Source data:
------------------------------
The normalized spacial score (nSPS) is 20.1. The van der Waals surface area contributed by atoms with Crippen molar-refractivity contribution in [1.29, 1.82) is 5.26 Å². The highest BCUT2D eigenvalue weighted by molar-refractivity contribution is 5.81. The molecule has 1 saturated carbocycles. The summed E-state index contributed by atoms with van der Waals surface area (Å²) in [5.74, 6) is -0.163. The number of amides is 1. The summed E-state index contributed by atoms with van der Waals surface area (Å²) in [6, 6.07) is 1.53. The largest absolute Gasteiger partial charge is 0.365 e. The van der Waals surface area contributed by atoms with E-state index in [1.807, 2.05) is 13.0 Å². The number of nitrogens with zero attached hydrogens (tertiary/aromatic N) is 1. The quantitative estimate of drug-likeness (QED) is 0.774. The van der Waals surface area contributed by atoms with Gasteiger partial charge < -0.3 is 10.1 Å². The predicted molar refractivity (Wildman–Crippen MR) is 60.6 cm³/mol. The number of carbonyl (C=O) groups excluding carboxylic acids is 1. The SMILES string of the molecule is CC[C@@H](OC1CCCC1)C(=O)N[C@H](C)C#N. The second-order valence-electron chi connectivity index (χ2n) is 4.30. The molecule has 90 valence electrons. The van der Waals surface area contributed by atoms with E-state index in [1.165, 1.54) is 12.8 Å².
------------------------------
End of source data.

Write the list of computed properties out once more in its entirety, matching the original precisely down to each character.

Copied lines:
The normalized spacial score (nSPS) is 20.1. The van der Waals surface area contributed by atoms with Crippen molar-refractivity contribution in [1.29, 1.82) is 5.26 Å². The highest BCUT2D eigenvalue weighted by molar-refractivity contribution is 5.81. The molecule has 1 saturated carbocycles. The summed E-state index contributed by atoms with van der Waals surface area (Å²) in [5.74, 6) is -0.163. The number of amides is 1. The summed E-state index contributed by atoms with van der Waals surface area (Å²) in [6, 6.07) is 1.53. The largest absolute Gasteiger partial charge is 0.365 e. The van der Waals surface area contributed by atoms with E-state index in [1.807, 2.05) is 13.0 Å². The number of nitrogens with zero attached hydrogens (tertiary/aromatic N) is 1. The quantitative estimate of drug-likeness (QED) is 0.774. The van der Waals surface area contributed by atoms with Gasteiger partial charge < -0.3 is 10.1 Å². The predicted molar refractivity (Wildman–Crippen MR) is 60.6 cm³/mol. The number of carbonyl (C=O) groups excluding carboxylic acids is 1. The SMILES string of the molecule is CC[C@@H](OC1CCCC1)C(=O)N[C@H](C)C#N. The second-order valence-electron chi connectivity index (χ2n) is 4.30. The molecule has 90 valence electrons. The van der Waals surface area contributed by atoms with E-state index in [1.165, 1.54) is 12.8 Å².